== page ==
Students with Mental Illness Find Treatment at School
by Scott Suhring
The Patriot-News | Nov 14, 2019
Educators have long recognized that mental illness is a disease that can impact many students in many different ways throughout the school day, including suicidal thoughts, depression and anxiety.
The recent report from the state’s Safe2Say program, a platform for anonymously potentially unsafe activities, provided a stark reminder of how these challenges are mounting. The program received roughly 28,500 safety tips in the first six months of 2019, and more than 90 percent of the tips dealt with mental health issues.
We also know and understand much more clearly that adverse experiences at home such as abuse, or neglect have a tremendous impact on students. If a parent is absent or incarcerated, for instance, their children might need additional mental health support.
Growing numbers of students have family members impacted by the opioid crisis or are facing housing or food insecurities. There are any number of factors that can impact students as they enter the classroom.
Against this backdrop, it is critically important that parents and students are aware that help is available for their children and family in many schools throughout our region. Under the innovative statewide Medicaid Behavioral HealthChoices (BHC) program, county and school leaders are helping families address these challenges.
Currently, there are 239 satellite mental health outpatient clinics in schools throughout Cumberland, Dauphin, Lancaster, Lebanon and Perry counties. In the last fiscal year, 3,661 students enrolled in the Medicaid BHC program received counseling by a licensed clinician in one of these satellite mental health programs. The age of students who received this treatment is telling:
- Ages 0-5: 114
- Ages 6-12: 2,288
- Ages 13-17: 1,434
This effort would not be possible without the BHC program, which was created more than 20 years ago and has continued to evolve over the years to address consumers’ needs.
Under BHC, each county has the opportunity to manage the Medicaid BHC program as the primary contractor or to work with other counties and form collaborative partnerships. Counties can identify what innovative approaches can best meet the unique needs of their constituents.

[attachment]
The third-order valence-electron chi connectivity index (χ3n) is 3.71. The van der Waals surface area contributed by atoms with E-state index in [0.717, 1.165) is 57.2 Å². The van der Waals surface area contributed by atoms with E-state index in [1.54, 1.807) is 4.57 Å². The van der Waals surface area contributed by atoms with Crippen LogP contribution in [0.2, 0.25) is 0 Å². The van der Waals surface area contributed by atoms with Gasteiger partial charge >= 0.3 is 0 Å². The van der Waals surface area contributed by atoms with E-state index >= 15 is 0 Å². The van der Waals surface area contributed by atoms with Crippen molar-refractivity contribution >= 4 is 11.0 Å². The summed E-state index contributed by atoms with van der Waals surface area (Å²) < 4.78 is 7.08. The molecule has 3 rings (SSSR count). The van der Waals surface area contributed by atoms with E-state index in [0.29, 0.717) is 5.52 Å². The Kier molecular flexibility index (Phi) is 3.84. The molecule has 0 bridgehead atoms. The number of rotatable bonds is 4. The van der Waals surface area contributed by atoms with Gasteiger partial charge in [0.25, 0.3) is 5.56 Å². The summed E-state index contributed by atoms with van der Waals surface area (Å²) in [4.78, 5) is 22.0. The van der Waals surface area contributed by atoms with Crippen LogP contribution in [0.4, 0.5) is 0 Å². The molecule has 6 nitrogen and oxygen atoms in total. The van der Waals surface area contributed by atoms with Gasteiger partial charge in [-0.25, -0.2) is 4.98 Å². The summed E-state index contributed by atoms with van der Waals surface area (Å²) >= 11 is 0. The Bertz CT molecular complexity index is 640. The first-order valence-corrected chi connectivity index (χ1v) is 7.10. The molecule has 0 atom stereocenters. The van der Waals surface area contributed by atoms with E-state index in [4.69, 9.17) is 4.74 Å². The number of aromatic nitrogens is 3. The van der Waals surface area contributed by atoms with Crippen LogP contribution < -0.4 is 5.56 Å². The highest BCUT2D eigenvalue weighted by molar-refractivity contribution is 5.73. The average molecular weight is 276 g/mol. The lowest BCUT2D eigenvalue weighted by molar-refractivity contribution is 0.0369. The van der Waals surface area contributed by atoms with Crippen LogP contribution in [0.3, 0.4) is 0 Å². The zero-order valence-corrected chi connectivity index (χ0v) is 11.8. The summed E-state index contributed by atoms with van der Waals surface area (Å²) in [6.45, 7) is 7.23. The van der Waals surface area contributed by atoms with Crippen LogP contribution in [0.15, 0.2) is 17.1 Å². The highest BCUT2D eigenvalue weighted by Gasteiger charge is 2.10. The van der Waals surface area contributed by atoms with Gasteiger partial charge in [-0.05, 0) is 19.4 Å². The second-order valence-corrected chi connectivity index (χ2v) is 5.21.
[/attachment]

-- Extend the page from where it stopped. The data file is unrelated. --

We started embedding these outpatient clinics in schools a decade ago. Putting these resources in schools makes sense for several compelling reasons, starting with the obvious fact that we know where these young people are every Monday – Friday. This is a captive audience.
In addition, we know from our experience that parents seeking help for their children and families are sometimes more comfortable going into a school building than an outpatient clinic. Our society has come a long way in accepting that mental health challenges are pervasive, yet we need to recognize that some families, and young people especially, can be fearful of the stigma that can be associated with mental health challenges. By offering these services in the school, this barrier can be removed.
We also know that families live close to their schools, so these services are more accessible. Consider a family, for instance, being able to drive to their school in Duncannon for counseling, rather than having to drive to Carlisle or Harrisburg.
I encourage parents to ask their school leaders if these services are available in their children’s school building or in the district.